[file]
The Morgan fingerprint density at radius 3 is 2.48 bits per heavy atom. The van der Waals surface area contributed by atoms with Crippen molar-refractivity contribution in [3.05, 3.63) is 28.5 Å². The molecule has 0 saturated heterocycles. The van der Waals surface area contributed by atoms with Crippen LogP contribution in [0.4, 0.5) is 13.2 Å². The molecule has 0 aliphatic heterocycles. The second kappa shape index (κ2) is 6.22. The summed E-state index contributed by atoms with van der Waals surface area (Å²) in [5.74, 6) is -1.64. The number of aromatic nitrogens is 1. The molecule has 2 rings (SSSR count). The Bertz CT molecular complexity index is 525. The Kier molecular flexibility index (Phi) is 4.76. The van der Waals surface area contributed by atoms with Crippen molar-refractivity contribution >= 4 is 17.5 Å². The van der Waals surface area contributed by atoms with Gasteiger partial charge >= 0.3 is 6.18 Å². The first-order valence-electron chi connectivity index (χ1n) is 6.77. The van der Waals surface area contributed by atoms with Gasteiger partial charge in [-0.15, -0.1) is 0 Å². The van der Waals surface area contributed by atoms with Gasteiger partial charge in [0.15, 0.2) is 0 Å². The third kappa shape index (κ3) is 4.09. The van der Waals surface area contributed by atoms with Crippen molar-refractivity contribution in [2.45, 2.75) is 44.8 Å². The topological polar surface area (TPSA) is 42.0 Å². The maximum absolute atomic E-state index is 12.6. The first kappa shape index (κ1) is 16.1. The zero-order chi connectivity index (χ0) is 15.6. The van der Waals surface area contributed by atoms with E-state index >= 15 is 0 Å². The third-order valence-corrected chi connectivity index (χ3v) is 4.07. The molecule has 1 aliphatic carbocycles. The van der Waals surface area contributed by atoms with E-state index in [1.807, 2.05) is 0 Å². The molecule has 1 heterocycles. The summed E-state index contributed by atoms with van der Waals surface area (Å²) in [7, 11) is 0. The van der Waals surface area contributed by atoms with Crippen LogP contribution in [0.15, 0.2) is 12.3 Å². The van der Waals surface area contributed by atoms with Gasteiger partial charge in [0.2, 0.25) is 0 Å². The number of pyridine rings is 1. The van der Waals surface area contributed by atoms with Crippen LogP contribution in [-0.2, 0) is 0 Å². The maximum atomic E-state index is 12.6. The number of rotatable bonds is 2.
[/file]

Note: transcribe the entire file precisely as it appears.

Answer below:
The Morgan fingerprint density at radius 3 is 2.48 bits per heavy atom. The van der Waals surface area contributed by atoms with Crippen molar-refractivity contribution in [3.05, 3.63) is 28.5 Å². The molecule has 0 saturated heterocycles. The van der Waals surface area contributed by atoms with Crippen LogP contribution in [0.4, 0.5) is 13.2 Å². The molecule has 0 aliphatic heterocycles. The second kappa shape index (κ2) is 6.22. The summed E-state index contributed by atoms with van der Waals surface area (Å²) in [5.74, 6) is -1.64. The number of aromatic nitrogens is 1. The molecule has 2 rings (SSSR count). The Bertz CT molecular complexity index is 525. The Kier molecular flexibility index (Phi) is 4.76. The van der Waals surface area contributed by atoms with Crippen molar-refractivity contribution >= 4 is 17.5 Å². The van der Waals surface area contributed by atoms with Gasteiger partial charge >= 0.3 is 6.18 Å². The first-order valence-electron chi connectivity index (χ1n) is 6.77. The van der Waals surface area contributed by atoms with Gasteiger partial charge in [-0.15, -0.1) is 0 Å². The van der Waals surface area contributed by atoms with Gasteiger partial charge in [0.15, 0.2) is 0 Å². The third kappa shape index (κ3) is 4.09. The van der Waals surface area contributed by atoms with Crippen molar-refractivity contribution in [2.45, 2.75) is 44.8 Å². The topological polar surface area (TPSA) is 42.0 Å². The maximum absolute atomic E-state index is 12.6. The first kappa shape index (κ1) is 16.1. The zero-order chi connectivity index (χ0) is 15.6. The van der Waals surface area contributed by atoms with E-state index >= 15 is 0 Å². The third-order valence-corrected chi connectivity index (χ3v) is 4.07. The molecule has 1 aliphatic carbocycles. The van der Waals surface area contributed by atoms with E-state index in [1.807, 2.05) is 0 Å². The molecule has 1 heterocycles. The summed E-state index contributed by atoms with van der Waals surface area (Å²) in [7, 11) is 0. The van der Waals surface area contributed by atoms with Crippen LogP contribution in [0.15, 0.2) is 12.3 Å². The van der Waals surface area contributed by atoms with Gasteiger partial charge in [0.2, 0.25) is 0 Å². The number of pyridine rings is 1. The van der Waals surface area contributed by atoms with Crippen LogP contribution in [-0.2, 0) is 0 Å². The maximum atomic E-state index is 12.6. The number of rotatable bonds is 2.